Themes That Affect Children Literature, by J. Spence


As a writer for children’s books, one of the most important things you’ll need to understand, is that Children’s Literature is divided into different categories. Age and developmental stages govern these divisions.

Considering the different development possibilities during childhood, all children share the following:

a) a need for love, being loved, and to give love;

b) a desire for stability, rules, and routine in their day to day living;

c) a need to be and feel safe in their environment, which includes when at home and away;

d) require a social aspect in their lives, one that starts with parents during infancy and eventually branches out to friends and peers as they grow into teens;

e) fear of being isolated, abandoned and ostracized from those they love;

f) a need for strong self-esteem in order to function positively in society;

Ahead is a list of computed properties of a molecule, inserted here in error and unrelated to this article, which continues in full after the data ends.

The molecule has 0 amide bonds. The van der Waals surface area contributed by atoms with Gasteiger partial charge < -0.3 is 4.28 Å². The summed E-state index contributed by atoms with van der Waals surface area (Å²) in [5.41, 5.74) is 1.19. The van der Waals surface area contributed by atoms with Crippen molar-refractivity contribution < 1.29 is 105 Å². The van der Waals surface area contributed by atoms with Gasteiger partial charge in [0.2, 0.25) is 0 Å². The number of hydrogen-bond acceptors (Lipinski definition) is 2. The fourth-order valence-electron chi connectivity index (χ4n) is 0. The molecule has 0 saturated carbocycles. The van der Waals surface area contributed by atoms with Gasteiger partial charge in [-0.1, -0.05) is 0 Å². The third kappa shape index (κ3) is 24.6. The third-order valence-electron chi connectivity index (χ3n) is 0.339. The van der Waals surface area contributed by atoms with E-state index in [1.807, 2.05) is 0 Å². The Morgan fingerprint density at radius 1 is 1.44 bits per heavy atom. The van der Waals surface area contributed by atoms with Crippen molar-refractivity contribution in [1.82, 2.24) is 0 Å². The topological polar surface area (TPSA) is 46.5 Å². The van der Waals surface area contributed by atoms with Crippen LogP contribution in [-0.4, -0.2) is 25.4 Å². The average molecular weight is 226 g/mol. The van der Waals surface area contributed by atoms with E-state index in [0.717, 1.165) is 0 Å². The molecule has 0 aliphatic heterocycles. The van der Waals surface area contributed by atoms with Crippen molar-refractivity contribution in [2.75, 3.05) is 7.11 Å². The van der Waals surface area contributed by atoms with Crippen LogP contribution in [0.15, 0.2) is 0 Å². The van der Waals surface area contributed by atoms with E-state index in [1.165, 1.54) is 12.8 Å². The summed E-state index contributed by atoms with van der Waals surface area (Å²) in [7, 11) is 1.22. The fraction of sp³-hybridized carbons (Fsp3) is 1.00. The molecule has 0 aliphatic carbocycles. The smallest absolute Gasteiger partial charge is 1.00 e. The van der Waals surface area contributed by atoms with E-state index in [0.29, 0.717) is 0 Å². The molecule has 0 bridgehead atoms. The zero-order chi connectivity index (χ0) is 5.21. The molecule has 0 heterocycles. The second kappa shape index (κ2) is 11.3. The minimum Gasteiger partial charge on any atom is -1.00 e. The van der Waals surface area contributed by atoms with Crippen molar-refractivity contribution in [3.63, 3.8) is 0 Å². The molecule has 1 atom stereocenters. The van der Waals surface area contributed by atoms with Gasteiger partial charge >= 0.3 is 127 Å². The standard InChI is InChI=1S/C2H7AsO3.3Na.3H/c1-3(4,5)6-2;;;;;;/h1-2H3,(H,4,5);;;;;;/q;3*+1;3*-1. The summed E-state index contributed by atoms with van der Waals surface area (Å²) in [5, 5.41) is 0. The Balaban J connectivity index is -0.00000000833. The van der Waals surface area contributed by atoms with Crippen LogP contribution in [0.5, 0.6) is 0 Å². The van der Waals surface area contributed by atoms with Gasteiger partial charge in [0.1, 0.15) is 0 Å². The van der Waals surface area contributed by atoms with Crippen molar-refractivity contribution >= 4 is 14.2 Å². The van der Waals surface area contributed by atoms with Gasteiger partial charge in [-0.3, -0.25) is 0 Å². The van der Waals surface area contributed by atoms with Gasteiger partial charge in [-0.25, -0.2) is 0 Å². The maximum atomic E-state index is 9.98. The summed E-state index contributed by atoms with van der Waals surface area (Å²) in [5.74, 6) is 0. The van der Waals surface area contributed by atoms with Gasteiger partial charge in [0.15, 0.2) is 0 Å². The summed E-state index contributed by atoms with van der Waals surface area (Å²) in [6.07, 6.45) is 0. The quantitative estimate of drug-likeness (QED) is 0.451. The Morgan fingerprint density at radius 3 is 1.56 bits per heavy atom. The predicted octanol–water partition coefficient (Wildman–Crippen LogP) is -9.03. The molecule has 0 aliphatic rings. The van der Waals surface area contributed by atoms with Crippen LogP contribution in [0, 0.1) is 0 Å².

g) a separate amount of time to nurture their creativity, ability to think outside the norm without being criticized or shunned.

All of these “themes” are the bare essentials that must be understood and realized by all writers who desire to write children’s books. The final outcome of their writing must leave their young readers feeling good about life, especially if they are dealing with a time in their lives that may leave them feeling hopeless.




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